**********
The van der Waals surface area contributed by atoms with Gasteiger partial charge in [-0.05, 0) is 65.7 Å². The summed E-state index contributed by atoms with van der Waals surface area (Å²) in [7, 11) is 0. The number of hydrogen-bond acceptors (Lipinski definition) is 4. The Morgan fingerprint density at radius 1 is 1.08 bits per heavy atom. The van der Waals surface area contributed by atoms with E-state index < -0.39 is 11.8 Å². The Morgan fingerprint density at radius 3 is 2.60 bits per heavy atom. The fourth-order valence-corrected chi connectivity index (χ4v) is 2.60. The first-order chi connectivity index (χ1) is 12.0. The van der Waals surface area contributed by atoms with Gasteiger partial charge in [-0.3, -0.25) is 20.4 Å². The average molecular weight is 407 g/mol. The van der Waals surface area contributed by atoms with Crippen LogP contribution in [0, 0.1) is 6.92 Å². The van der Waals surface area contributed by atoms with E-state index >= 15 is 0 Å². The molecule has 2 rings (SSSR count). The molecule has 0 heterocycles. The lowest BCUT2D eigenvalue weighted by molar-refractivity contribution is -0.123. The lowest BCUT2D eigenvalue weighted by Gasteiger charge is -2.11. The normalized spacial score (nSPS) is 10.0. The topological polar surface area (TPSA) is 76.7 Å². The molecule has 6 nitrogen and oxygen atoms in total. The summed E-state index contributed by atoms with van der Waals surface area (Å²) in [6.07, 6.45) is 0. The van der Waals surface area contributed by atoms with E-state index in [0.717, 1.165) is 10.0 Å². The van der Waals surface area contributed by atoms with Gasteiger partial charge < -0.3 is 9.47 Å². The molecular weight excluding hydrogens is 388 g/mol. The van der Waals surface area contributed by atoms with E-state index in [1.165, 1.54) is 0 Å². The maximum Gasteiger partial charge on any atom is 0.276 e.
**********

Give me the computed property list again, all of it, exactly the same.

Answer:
The van der Waals surface area contributed by atoms with Gasteiger partial charge in [-0.05, 0) is 65.7 Å². The summed E-state index contributed by atoms with van der Waals surface area (Å²) in [7, 11) is 0. The number of hydrogen-bond acceptors (Lipinski definition) is 4. The Morgan fingerprint density at radius 1 is 1.08 bits per heavy atom. The van der Waals surface area contributed by atoms with E-state index < -0.39 is 11.8 Å². The Morgan fingerprint density at radius 3 is 2.60 bits per heavy atom. The fourth-order valence-corrected chi connectivity index (χ4v) is 2.60. The first-order chi connectivity index (χ1) is 12.0. The van der Waals surface area contributed by atoms with Gasteiger partial charge in [-0.3, -0.25) is 20.4 Å². The average molecular weight is 407 g/mol. The van der Waals surface area contributed by atoms with Crippen LogP contribution in [0, 0.1) is 6.92 Å². The van der Waals surface area contributed by atoms with E-state index >= 15 is 0 Å². The molecule has 2 rings (SSSR count). The molecule has 0 heterocycles. The lowest BCUT2D eigenvalue weighted by molar-refractivity contribution is -0.123. The lowest BCUT2D eigenvalue weighted by Gasteiger charge is -2.11. The normalized spacial score (nSPS) is 10.0. The topological polar surface area (TPSA) is 76.7 Å². The molecule has 6 nitrogen and oxygen atoms in total. The summed E-state index contributed by atoms with van der Waals surface area (Å²) in [6.07, 6.45) is 0. The van der Waals surface area contributed by atoms with E-state index in [0.717, 1.165) is 10.0 Å². The van der Waals surface area contributed by atoms with Gasteiger partial charge < -0.3 is 9.47 Å². The molecular weight excluding hydrogens is 388 g/mol. The van der Waals surface area contributed by atoms with E-state index in [1.165, 1.54) is 0 Å². The maximum Gasteiger partial charge on any atom is 0.276 e.